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TEXT-Fitch on Duke Energy ratings and Crystal River 3 nuclear unit
February 5, 2013 / 9:35 PM / 5 years ago

TEXT-Fitch on Duke Energy ratings and Crystal River 3 nuclear unit

Feb 5 - Duke Energy Corp.'s (DUK) decision to retire the Crystal
River 3 nuclear unit (CR 3), owned by subsidiary Progress Energy Florida (PEF),
has no immediate impact on PEF's ratings and Rating Outlook(Issuer Default
Rating 'BBB+' with a Negative Outlook), according to Fitch Ratings.

While Fitch considers the retirement decision to be constructive due to the
rising repair cost estimates, construction risks and low gas price environment,
a number of uncertainties remain including the regulatory treatment of the sunk
costs, the type and cost of replacement power and PEF's ability to manage costs
during a rate freeze that extends through 2016. CR3 has been out of service
since September 2009 and out of rate base since Jan. 1, 2013.

A rate settlement agreement approved by the Florida Public Service Commission
(FPSC) establishes a framework for the treatment of CR3 costs. Under a
retirement scenario the settlement permits PEF to seek recovery of CR3's
embedded cost in 2017 at a reduced return on equity (ROE) equal to 70% of the
company's prevailing authorized ROE. Importantly, the agreement also allows the
recovery of on-going replacement power costs.

The unrecovered investment is approximately $1.6 billion, which includes the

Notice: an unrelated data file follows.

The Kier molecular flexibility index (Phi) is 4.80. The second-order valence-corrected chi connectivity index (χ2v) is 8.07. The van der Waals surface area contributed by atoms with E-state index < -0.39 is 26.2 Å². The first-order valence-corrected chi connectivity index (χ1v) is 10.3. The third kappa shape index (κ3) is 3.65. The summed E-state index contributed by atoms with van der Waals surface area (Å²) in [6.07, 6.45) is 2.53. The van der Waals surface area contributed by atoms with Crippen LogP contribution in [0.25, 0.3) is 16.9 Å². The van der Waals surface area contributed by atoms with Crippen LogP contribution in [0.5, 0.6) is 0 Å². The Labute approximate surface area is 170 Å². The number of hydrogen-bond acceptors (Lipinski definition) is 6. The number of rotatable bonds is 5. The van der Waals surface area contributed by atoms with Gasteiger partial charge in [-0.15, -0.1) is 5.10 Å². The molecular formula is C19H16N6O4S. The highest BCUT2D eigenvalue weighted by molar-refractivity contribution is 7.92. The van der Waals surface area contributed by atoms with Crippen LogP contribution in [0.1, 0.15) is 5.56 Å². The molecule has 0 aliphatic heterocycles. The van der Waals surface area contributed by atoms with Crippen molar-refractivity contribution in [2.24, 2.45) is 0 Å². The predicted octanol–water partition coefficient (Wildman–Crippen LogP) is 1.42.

$375 million depreciated original cost plus the steam generator and containment
repair costs, nuclear uprate, nuclear fuel and material and supplies that have
yet to be approved for recovery and subject to review by the FPSC. The revenue
requirement is in excess of $200 million.

Separately, DUK announced it had reached a settlement with its insurance
carrier, the Nuclear Electric Insurance Limited (NEIL), through a mediation
process. The settlement provides for recovery of an additional $530 million,
which will ultimately be flowed back to rate payers. NEIL previously paid PEF
$305 million.

The ability to control costs during the rate freeze period and to improve credit
metrics will be the key rating driver in the near-term. Credit metrics have been
trending downward over the past two years, but should stabilize in 2013 due to a
$150 million tariff increase implemented Jan. 1, 2013. EBITDA/interest and
Debt/EBITDA are expected to approximate 5.0x and 3.75x, respectively, which Is
moderately weaker than its peer group.

Additional information is available at ''.

Applicable Criteria and Related Research:
--'Corporate Rating Methodology' (Aug. 8, 2012);
--'Parent and Subsidiary Rating Linkage' (Aug. 12, 2011);
--'Recovery Ratings and Notching Criteria for Utilities' (May 3, 2012).

Applicable Criteria and Related Research:
Corporate Rating Methodology
Parent and Subsidiary Rating Linkage
Recovery Ratings and Notching Criteria for Utilities

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